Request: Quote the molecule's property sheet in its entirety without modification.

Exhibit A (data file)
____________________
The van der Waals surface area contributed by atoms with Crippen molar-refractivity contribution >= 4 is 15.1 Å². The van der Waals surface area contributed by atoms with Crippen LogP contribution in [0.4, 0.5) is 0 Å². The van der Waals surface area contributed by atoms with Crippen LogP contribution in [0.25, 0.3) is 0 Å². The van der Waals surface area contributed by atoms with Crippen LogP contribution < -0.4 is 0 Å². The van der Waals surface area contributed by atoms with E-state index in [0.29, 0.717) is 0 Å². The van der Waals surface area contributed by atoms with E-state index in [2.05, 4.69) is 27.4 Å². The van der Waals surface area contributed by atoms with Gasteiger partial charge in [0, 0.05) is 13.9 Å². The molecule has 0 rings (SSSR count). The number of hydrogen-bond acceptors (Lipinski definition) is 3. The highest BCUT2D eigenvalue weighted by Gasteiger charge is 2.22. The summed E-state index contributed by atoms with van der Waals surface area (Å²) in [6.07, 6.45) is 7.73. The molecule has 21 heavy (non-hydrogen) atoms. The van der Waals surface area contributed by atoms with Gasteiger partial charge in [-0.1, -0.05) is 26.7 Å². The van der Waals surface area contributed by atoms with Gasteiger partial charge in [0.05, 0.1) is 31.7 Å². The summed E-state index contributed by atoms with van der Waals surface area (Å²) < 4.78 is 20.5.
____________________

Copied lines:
The van der Waals surface area contributed by atoms with Crippen molar-refractivity contribution >= 4 is 15.1 Å². The van der Waals surface area contributed by atoms with Crippen LogP contribution in [0.4, 0.5) is 0 Å². The van der Waals surface area contributed by atoms with Crippen LogP contribution in [0.25, 0.3) is 0 Å². The van der Waals surface area contributed by atoms with Crippen LogP contribution < -0.4 is 0 Å². The van der Waals surface area contributed by atoms with E-state index in [0.29, 0.717) is 0 Å². The van der Waals surface area contributed by atoms with E-state index in [2.05, 4.69) is 27.4 Å². The van der Waals surface area contributed by atoms with Gasteiger partial charge in [0, 0.05) is 13.9 Å². The molecule has 0 rings (SSSR count). The number of hydrogen-bond acceptors (Lipinski definition) is 3. The highest BCUT2D eigenvalue weighted by Gasteiger charge is 2.22. The summed E-state index contributed by atoms with van der Waals surface area (Å²) in [6.07, 6.45) is 7.73. The molecule has 21 heavy (non-hydrogen) atoms. The van der Waals surface area contributed by atoms with Gasteiger partial charge in [-0.1, -0.05) is 26.7 Å². The van der Waals surface area contributed by atoms with Gasteiger partial charge in [0.05, 0.1) is 31.7 Å². The summed E-state index contributed by atoms with van der Waals surface area (Å²) < 4.78 is 20.5.